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Deal Terms Effect on Deal Pricing in a Venture Capital Context

Schmidt, Maximilian LU and Skjefstad, Kerstin (2013) NEKN02 20131
Department of Economics
Abstract
This thesis aims to develop the research focused on the economic value of deal terms in venture capital (VC) contracts. The study looks at common features (covenants) in a Venture Capital contract such as preferred equity, ceased participation, liquidation preference, and dividends. Different deal terms (covenants) and their outcomes for the VC are tested in order to examine if significantly different results, due to different deal terms, can be detected in deal pricing depending on different contract terms. Venture capital firms in the US almost exclusively invest in preferred equity therefore the study will focus on this type of equity. The main focus of the thesis will be on the pricing implications of the deal terms. However, a brief... (More)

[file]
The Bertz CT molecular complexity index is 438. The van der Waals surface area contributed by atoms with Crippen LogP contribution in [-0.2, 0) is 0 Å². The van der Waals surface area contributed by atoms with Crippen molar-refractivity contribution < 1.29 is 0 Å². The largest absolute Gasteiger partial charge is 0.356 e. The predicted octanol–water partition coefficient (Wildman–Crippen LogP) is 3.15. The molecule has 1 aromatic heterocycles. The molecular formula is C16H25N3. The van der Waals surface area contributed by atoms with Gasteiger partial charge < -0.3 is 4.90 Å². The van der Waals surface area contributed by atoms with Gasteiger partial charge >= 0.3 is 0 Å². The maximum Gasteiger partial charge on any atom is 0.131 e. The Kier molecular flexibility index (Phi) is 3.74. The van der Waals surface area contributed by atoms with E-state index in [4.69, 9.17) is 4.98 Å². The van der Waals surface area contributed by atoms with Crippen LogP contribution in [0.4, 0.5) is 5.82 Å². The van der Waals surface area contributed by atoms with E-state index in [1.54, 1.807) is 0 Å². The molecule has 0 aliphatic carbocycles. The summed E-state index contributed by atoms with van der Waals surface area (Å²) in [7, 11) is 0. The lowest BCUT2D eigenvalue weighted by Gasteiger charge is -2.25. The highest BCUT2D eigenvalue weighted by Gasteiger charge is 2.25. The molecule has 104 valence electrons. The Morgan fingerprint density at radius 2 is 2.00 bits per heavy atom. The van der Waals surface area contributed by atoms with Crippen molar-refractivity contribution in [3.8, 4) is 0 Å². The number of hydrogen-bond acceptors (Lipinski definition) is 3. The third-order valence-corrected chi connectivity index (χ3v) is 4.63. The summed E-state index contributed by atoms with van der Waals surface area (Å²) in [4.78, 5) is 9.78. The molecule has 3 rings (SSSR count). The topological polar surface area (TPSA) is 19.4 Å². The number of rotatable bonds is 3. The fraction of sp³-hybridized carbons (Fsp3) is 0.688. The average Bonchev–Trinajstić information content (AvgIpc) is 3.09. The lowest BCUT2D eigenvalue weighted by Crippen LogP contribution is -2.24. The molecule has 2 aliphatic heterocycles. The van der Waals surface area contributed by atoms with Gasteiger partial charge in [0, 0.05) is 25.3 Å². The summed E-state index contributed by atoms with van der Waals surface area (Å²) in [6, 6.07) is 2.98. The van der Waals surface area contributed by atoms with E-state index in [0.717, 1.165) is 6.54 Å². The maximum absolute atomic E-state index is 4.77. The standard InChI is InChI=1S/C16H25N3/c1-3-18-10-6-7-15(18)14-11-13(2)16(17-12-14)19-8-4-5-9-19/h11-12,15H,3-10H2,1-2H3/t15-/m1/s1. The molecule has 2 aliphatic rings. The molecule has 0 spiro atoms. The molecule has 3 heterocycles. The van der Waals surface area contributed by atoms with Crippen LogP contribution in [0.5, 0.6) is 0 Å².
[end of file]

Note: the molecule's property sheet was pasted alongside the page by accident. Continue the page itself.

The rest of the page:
This thesis aims to develop the research focused on the economic value of deal terms in venture capital (VC) contracts. The study looks at common features (covenants) in a Venture Capital contract such as preferred equity, ceased participation, liquidation preference, and dividends. Different deal terms (covenants) and their outcomes for the VC are tested in order to examine if significantly different results, due to different deal terms, can be detected in deal pricing depending on different contract terms. Venture capital firms in the US almost exclusively invest in preferred equity therefore the study will focus on this type of equity. The main focus of the thesis will be on the pricing implications of the deal terms. However, a brief analysis of agency cost and information asymmetry is also present since this aspect is a known issue in new ventures at seed stage. The analysis is focused on wealth transfer between the VC and the entrepreneur rather than contract theory and only models the payoffs different implications and interactions. Therefore, it criticizes previous academic research that focus on contract theory only. We predict that we will find significant results in difference in economic value between different deal terms. Previous research by Woronoff and Rosen 2005 has shown that legal terms in VC contracts can significantly affect the distribution of value among various interested parties upon exit, and suggest that it should therefore be quantified at the outset of the investment relationship. Onimus and Gensheimer observed that the contract can affect the VC ́s share at exit by up to 70% and this is one of the main approaches to this study, how much does the contract matter? The thesis will also examine the dynamics of stage financing effects on deal pricing implications. Therefore, we choose to continue the research and challenge the idea that the deal terms might have different value. This could essentially advice venture capitalists and entrepreneurs in contract structuring in Venture Capital deals. The results will be concluding the thesis with a list of findings considerable in contract structuring. (Less)